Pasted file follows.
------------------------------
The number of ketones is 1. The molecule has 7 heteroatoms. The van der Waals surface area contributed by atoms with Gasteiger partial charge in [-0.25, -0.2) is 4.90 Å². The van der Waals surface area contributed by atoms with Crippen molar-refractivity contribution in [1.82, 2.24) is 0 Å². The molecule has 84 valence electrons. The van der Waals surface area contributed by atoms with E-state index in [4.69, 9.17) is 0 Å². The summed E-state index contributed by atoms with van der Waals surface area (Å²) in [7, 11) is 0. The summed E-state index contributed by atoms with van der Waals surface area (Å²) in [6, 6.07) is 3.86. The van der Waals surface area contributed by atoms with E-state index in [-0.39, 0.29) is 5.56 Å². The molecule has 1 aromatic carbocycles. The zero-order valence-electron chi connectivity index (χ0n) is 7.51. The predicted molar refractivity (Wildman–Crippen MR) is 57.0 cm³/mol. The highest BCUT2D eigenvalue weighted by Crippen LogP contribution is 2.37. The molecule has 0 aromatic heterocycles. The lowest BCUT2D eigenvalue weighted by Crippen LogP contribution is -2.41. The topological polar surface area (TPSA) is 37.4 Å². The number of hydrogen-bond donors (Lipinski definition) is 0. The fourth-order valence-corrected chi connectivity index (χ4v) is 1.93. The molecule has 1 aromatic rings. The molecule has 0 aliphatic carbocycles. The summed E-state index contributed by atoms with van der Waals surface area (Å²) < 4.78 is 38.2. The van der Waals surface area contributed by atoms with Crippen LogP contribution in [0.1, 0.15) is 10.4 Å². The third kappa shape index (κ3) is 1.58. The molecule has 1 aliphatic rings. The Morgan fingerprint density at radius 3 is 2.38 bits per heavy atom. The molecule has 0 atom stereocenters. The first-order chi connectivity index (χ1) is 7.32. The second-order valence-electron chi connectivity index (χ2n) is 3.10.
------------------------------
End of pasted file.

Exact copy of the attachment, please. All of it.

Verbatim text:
The number of ketones is 1. The molecule has 7 heteroatoms. The van der Waals surface area contributed by atoms with Gasteiger partial charge in [-0.25, -0.2) is 4.90 Å². The van der Waals surface area contributed by atoms with Crippen molar-refractivity contribution in [1.82, 2.24) is 0 Å². The molecule has 84 valence electrons. The van der Waals surface area contributed by atoms with E-state index in [4.69, 9.17) is 0 Å². The summed E-state index contributed by atoms with van der Waals surface area (Å²) in [7, 11) is 0. The summed E-state index contributed by atoms with van der Waals surface area (Å²) in [6, 6.07) is 3.86. The van der Waals surface area contributed by atoms with E-state index in [-0.39, 0.29) is 5.56 Å². The molecule has 1 aromatic carbocycles. The zero-order valence-electron chi connectivity index (χ0n) is 7.51. The predicted molar refractivity (Wildman–Crippen MR) is 57.0 cm³/mol. The highest BCUT2D eigenvalue weighted by Crippen LogP contribution is 2.37. The molecule has 0 aromatic heterocycles. The lowest BCUT2D eigenvalue weighted by Crippen LogP contribution is -2.41. The topological polar surface area (TPSA) is 37.4 Å². The number of hydrogen-bond donors (Lipinski definition) is 0. The fourth-order valence-corrected chi connectivity index (χ4v) is 1.93. The molecule has 1 aromatic rings. The molecule has 0 aliphatic carbocycles. The summed E-state index contributed by atoms with van der Waals surface area (Å²) < 4.78 is 38.2. The van der Waals surface area contributed by atoms with Crippen LogP contribution in [0.1, 0.15) is 10.4 Å². The third kappa shape index (κ3) is 1.58. The molecule has 1 aliphatic rings. The Morgan fingerprint density at radius 3 is 2.38 bits per heavy atom. The molecule has 0 atom stereocenters. The first-order chi connectivity index (χ1) is 7.32. The second-order valence-electron chi connectivity index (χ2n) is 3.10.